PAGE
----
8 Lighting Design Principles
Home Ideas Magazine - July 2015
There are so many ways to light up your house. Lighting can be simple or part of your design plan. Lighting can also support your goals of energy efficiency and saving money.
However, don't expect to simply install energy-efficient fixtures and save bundles in energy costs - the biggest energy savings come as part of an effort to improve the performance of the entire house, including increasing insulation, installing high-performance windows, sealing air leaks, sealing supply and return ductwork, and installing a high-efficiency furnace and air conditioner.
Benefits increase when all these improvements are considered together. For example, more efficient lighting reduces the air-conditioning load. Also, the Department of Energy groups appliances with lighting when looking at energy use. If you're focusing on lighting, consider replacing old appliances with energy-efficient ones: The most efficient appliances on the market are labeled Energy Star.
While the lighting strategy you choose depends on the level of remodeling you're doing, these design principles hold true.
1. Focus your effort on rooms used most. Improving the lighting in these rooms will make a lot of difference.
2. Replace existing fixtures. Most homes have incandescent fixtures. Replace them with dedicated, hard-wired fluorescents. If you use screw-ins, they may be switched back to incandescents when the bulb burns out, losing the efficiency benefits. Hard-wired fixtures may have better aesthetics and light quality, too.
3. Layer lighting for maximum impact. To produce dramatic effects, design ambient, task and accent lighting. Ambient lighting provides general room illumination and may reduce the need for additional portable lighting. Task lighting helps homeowners see better where they need it - under-cabinet lighting in the kitchen to help in preparing meals, for example. Accent lighting adds sparkle by focusing on an architectural detail such as a fireplace or on photos or artwork.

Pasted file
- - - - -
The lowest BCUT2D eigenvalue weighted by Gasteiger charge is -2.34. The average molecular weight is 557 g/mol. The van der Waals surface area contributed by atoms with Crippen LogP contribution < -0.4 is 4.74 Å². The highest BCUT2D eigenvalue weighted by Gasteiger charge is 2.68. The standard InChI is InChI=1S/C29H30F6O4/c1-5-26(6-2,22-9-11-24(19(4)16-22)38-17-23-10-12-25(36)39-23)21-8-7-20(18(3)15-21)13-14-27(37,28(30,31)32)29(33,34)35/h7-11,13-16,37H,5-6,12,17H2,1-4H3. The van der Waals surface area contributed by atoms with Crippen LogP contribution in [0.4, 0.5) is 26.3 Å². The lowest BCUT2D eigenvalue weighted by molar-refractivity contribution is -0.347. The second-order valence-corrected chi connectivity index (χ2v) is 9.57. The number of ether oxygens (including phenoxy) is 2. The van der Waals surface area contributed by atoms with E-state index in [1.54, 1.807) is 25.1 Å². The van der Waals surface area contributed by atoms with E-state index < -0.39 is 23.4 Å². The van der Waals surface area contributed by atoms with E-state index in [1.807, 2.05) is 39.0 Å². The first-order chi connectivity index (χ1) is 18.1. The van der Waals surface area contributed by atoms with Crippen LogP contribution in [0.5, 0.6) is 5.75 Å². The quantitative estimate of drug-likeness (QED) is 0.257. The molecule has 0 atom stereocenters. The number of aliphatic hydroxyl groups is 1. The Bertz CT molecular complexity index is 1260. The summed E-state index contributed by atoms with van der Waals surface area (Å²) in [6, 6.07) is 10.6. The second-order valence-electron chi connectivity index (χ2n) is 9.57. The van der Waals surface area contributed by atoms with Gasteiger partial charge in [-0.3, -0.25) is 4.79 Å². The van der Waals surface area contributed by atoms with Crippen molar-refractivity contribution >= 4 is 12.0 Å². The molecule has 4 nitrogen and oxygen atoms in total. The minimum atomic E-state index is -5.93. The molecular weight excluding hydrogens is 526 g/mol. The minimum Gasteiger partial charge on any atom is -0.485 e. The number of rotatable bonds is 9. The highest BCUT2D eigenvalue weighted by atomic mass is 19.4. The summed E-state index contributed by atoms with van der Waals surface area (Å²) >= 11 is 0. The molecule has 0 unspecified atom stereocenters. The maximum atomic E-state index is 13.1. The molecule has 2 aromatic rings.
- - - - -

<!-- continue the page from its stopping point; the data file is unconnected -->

4. Consider the room's function and form. No matter where you start, consider which activities are most important for the room. Perhaps the easiest place to begin is the kitchen. As stated above, under-cabinet lighting provides task lighting. When there is space above kitchen cabinets, between cabinet and ceiling, it's easy to mount inexpensive strip lights to provide excellent, glare-free light for the entire room. A recessed downlight over a kitchen island will accent the island, help the homeowner see better when performing kitchen tasks and provide ambient light.
For the family room, use a combination of ambient, track and portable lighting. Use a reduced level of ambient light in the home office to avoid glare on computer screens. In the bathroom, both appearance and safety are important. At the vanity, light from either side of the mirror, as well as the top, to avoid shadows.
5. Use concealed light sources. Homeowners will notice the illuminated floors, walls and ceiling of the room instead of the light bulbs. Concealed light sources help eliminate direct glare from lamps.
6. Use fluorescents. According to DOE research, fluorescents use 25 percent to 35 percent of the energy used by incandescents to give the same light output and last up to 10,000 hours, compared with 1,000 for the typical incandescent bulb. Using a mix of fluorescents and incandescents is likely to be less efficient than using all fluorescents.
Most people associate fluorescents with the harsh, bluish lighting typically found in garages. For a nice, crisp light - quality as good as incandescents-choose fluorescents with a color temperature of 3,000 degree Kelvin, with a color rendering index (CRI) of 80 or greater.
Also, choose electronic ballasts for both linear fluorescents and CFLs. Electronic ballasts provide a better quality light and are more energy efficient. They don't hum, last longer and eliminate the turn-on delay typically associated with fluorescent lighting.
7. Limit the number of different light sources. For linear fluorescents, only use two different ones (3 foot and 4 foot), and for CFLs, only use three: 15, 26 and 32 watts. This makes it easier for homeowners to replace the lamps.
8. Consider controls. Controls such as photo sensors, occupancy sensors, dimmers and remote controls may help to reduce energy by ensuring that lights are only used when needed.
For other lighting tips or to find a lighting professional in the Sioux Empire area, visitwww.hbasiouxempire.com.